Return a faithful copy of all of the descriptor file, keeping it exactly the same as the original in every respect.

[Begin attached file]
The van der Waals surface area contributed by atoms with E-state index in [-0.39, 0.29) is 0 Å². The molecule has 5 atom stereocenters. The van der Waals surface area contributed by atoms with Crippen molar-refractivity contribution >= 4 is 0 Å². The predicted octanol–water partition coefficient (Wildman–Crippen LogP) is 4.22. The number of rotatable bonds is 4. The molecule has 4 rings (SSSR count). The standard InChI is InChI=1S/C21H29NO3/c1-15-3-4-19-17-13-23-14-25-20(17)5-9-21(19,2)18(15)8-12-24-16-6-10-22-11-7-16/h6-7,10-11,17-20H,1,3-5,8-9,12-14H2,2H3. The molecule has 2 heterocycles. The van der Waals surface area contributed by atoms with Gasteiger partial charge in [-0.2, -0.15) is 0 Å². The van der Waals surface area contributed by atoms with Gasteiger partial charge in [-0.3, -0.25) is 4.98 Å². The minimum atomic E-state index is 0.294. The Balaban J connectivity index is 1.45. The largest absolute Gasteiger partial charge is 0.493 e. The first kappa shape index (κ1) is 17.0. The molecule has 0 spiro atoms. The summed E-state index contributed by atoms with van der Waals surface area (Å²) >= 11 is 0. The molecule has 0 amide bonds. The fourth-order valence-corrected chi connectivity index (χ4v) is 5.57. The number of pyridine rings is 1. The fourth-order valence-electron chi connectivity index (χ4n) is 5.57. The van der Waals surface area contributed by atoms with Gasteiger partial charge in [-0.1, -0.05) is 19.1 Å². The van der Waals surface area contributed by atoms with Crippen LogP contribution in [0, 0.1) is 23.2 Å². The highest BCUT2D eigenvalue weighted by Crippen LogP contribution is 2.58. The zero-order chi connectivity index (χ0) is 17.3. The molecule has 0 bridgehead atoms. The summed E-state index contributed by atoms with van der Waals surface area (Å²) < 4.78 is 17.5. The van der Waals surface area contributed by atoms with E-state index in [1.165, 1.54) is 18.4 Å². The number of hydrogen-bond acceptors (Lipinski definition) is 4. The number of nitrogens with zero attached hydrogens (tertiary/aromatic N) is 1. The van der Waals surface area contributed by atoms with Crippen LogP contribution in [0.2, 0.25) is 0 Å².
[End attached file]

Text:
The van der Waals surface area contributed by atoms with E-state index in [-0.39, 0.29) is 0 Å². The molecule has 5 atom stereocenters. The van der Waals surface area contributed by atoms with Crippen molar-refractivity contribution >= 4 is 0 Å². The predicted octanol–water partition coefficient (Wildman–Crippen LogP) is 4.22. The number of rotatable bonds is 4. The molecule has 4 rings (SSSR count). The standard InChI is InChI=1S/C21H29NO3/c1-15-3-4-19-17-13-23-14-25-20(17)5-9-21(19,2)18(15)8-12-24-16-6-10-22-11-7-16/h6-7,10-11,17-20H,1,3-5,8-9,12-14H2,2H3. The molecule has 2 heterocycles. The van der Waals surface area contributed by atoms with Gasteiger partial charge in [-0.2, -0.15) is 0 Å². The van der Waals surface area contributed by atoms with Gasteiger partial charge in [-0.3, -0.25) is 4.98 Å². The minimum atomic E-state index is 0.294. The Balaban J connectivity index is 1.45. The largest absolute Gasteiger partial charge is 0.493 e. The first kappa shape index (κ1) is 17.0. The molecule has 0 spiro atoms. The summed E-state index contributed by atoms with van der Waals surface area (Å²) >= 11 is 0. The molecule has 0 amide bonds. The fourth-order valence-corrected chi connectivity index (χ4v) is 5.57. The number of pyridine rings is 1. The fourth-order valence-electron chi connectivity index (χ4n) is 5.57. The van der Waals surface area contributed by atoms with Gasteiger partial charge in [-0.1, -0.05) is 19.1 Å². The van der Waals surface area contributed by atoms with Crippen LogP contribution in [0, 0.1) is 23.2 Å². The highest BCUT2D eigenvalue weighted by Crippen LogP contribution is 2.58. The zero-order chi connectivity index (χ0) is 17.3. The molecule has 0 bridgehead atoms. The summed E-state index contributed by atoms with van der Waals surface area (Å²) < 4.78 is 17.5. The van der Waals surface area contributed by atoms with E-state index in [1.165, 1.54) is 18.4 Å². The number of hydrogen-bond acceptors (Lipinski definition) is 4. The number of nitrogens with zero attached hydrogens (tertiary/aromatic N) is 1. The van der Waals surface area contributed by atoms with Crippen LogP contribution in [0.2, 0.25) is 0 Å².